Well, gregorian chant may be in Latin, but chant in general is a form of song without standard meter or set rythm (and I’m not a chant expert, just a musician - I know for a fact there are other liturgists out there that have had formal training in chant and could better assist you). I know when I’m playing keys at Mass and our priest chants the liturgy of the Eucharist, I ocassionally roll out a chord for him within a predetermined key, then roll out others at various points that are in keeping with the key and the major chord progressions. Specifically in our case we use the Mass of Creation setting which uses a combination of chant and the more familiar polyphony. The chant just allows the preist the flexibility needed to use more or fewer words depending on the celebration.
Essentially, when you chant by yourself you hit a pitch and stay on that for a few words, then you might change pitch a few different times as the spirit moves. If, for the sake of trying to line your chant up to some of the more traditional forms, you may do well to apply some of the more typical medieval modalities - if you were both musically inclined and have the desire and time to do the research. Research the music written in say 1000-1500 and get an idea for how some of the keys and scales worked and try to work within those.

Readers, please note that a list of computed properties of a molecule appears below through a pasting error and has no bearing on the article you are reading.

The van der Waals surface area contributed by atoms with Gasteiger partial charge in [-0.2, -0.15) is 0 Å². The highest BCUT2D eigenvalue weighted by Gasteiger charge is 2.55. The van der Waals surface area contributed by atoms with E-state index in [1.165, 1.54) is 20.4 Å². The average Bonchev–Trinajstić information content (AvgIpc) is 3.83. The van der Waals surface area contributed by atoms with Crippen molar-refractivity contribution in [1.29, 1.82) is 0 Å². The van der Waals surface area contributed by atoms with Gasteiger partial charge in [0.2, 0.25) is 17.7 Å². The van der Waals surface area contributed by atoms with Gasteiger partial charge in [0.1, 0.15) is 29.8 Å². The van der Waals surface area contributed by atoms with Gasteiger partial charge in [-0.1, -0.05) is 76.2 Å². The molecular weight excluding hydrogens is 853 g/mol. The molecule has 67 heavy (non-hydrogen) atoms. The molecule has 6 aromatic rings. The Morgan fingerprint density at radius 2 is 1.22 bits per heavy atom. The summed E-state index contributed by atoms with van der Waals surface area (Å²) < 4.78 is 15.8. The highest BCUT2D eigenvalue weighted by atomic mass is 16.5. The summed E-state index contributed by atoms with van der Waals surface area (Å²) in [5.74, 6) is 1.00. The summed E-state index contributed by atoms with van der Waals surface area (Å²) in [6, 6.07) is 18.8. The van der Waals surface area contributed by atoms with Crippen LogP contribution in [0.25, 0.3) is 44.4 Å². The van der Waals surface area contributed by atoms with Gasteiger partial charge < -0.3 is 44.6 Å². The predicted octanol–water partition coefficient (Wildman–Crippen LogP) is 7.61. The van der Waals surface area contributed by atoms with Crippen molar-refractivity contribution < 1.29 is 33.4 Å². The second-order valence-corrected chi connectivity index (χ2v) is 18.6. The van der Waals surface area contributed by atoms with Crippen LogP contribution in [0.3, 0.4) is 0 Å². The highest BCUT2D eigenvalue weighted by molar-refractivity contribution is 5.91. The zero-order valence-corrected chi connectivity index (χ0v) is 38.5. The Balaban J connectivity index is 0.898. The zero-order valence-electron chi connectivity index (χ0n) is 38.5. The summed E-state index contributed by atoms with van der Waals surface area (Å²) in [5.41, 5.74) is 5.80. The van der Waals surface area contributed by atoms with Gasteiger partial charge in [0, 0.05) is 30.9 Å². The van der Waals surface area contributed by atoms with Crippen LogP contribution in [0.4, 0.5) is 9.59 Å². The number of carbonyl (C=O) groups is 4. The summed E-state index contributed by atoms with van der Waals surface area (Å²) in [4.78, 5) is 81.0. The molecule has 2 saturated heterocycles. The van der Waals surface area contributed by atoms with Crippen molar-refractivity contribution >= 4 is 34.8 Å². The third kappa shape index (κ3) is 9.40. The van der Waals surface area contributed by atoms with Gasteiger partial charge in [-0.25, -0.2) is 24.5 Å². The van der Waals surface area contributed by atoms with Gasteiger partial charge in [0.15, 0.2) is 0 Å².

If my memory serves me correctly - our Eastern Orthodox brethern have something like 8 set “tones”, each one varying to evoke a certain mood. I think they’ll do something like starting by having the priest or perhaps even the lector hmm the dominant note in the tone. Then start chanting a reading or part of the liturgy within the context of that mode, all concentrating on that first original tone.
So in short, if you’re by yourself, just try to “sing” what you say by staying on one or two notes - changing as the spirit leads. There may be a formal way of doing this, and if there is then by all means go with that method. If you really want to get a handle for some serious chant, start doing some research on Roman chant from the middle ages as well as some Eastern forms of chant (I think the Greek Orthodox folks developed the Eastern modes so that’s a good place to start).